The Rajput rulers of Jaipur were known for their extravagance, and Jaipur’s City Palace is a many-splendoured testimony to their good taste and aversion to rupee-pinching. Our friend, the travel writer Leslie Woit, describes the special palace access Micato’s guests enjoy:
Puneet, our Travel Director, steers us deftly through a door marked “private,” and into the inner sanctum we step, winding silently through a series of corridors and courtyards, past fountains and chambers, private roof-top pavilions, travelling through the dazzling 18th-century blend of Rajput and Mughal architecture.
Our destination – one of the most exclusive imaginable in all of India – is the private sitting room of the Maharajah of Jaipur, the last reigning monarch of the richest of India’s princely states.
Over Champagne — swiftly proffered and gratefully received, from a silver salver no less — we peruse the bric-a-brac of countless generations of maharajahs and maharanis. Best known to us were the last to reign before ruling rights were abolished in 1949: Man Singh and his third wife Gayatri Devi – he, the glamorous polo-playing jet-setter; she, whom Cecil Beaton called one of the 10 most beautiful women in the world. Among the many polo cups, the marble and crystal objects, a succession of portraits cover the royal gamut from King George and Queen Mary to Camilla and Charles.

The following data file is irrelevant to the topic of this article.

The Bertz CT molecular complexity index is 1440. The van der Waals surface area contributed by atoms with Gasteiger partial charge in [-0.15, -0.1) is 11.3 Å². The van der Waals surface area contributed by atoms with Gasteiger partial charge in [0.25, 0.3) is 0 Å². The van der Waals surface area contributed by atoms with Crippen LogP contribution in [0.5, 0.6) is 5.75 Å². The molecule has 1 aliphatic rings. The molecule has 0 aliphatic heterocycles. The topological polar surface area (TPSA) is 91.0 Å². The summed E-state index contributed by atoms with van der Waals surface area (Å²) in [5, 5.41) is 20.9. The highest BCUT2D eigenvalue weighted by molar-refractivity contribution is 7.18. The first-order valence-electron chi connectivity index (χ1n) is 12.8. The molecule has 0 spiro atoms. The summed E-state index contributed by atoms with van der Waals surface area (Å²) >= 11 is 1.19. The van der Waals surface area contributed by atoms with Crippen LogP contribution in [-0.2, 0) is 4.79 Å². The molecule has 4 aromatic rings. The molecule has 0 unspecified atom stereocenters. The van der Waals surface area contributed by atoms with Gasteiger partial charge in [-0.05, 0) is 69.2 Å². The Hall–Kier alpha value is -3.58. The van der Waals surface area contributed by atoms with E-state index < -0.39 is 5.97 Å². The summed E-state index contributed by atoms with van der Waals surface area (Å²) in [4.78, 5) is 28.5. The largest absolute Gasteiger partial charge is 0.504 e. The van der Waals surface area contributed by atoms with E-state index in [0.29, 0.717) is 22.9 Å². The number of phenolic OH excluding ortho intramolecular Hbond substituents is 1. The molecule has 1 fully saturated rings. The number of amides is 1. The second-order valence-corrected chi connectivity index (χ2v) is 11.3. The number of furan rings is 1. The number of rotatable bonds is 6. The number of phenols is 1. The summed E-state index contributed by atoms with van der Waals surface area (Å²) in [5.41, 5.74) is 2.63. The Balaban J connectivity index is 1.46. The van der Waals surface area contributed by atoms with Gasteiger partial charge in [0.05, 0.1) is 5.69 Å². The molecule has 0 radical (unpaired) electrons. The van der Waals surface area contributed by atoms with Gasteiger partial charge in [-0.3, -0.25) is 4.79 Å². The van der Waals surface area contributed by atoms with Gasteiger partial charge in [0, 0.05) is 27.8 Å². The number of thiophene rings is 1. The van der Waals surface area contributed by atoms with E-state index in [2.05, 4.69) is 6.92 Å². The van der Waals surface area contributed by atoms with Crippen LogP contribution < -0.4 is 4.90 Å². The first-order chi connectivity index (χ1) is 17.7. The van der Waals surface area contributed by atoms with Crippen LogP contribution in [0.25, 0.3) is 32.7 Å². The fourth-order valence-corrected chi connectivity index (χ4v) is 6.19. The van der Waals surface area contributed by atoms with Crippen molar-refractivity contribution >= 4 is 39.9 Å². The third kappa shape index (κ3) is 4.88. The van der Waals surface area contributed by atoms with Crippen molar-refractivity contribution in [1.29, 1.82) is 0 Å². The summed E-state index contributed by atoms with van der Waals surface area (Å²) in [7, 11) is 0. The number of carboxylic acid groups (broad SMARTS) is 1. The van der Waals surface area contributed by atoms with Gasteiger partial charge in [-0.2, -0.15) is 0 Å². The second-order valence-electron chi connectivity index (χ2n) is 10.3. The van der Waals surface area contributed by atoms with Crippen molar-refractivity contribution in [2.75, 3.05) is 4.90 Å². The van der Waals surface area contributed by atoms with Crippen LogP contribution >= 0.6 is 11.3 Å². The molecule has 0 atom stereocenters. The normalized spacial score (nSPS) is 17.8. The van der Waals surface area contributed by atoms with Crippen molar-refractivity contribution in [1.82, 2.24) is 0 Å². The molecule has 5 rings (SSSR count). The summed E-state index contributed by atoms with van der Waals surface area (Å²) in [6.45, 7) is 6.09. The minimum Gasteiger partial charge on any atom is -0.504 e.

An unfathomably long engraved Lalique dining table is framed by coloured mosaic windows, and beneath many silk sofas arranged throughout the length of the ballroom-size space, an ornate parquet floor is overlaid with priceless Indian rugs. And there, installed rather casually at the far end, a solid silver throne weighing many hundreds of pounds. Bubbles? I’ve sipped my share. But in the sultry heat of a Rajasthani afternoon, sipping Champagne while perched on the solid silver throne of a Maharajah…That takes some beating.
Hand-crafting one-of-a-kind private journeys is something we do as well as—no, better than anyone in the world. (We’re eager to back up that claim; don’t hesitate to give us a good grilling.)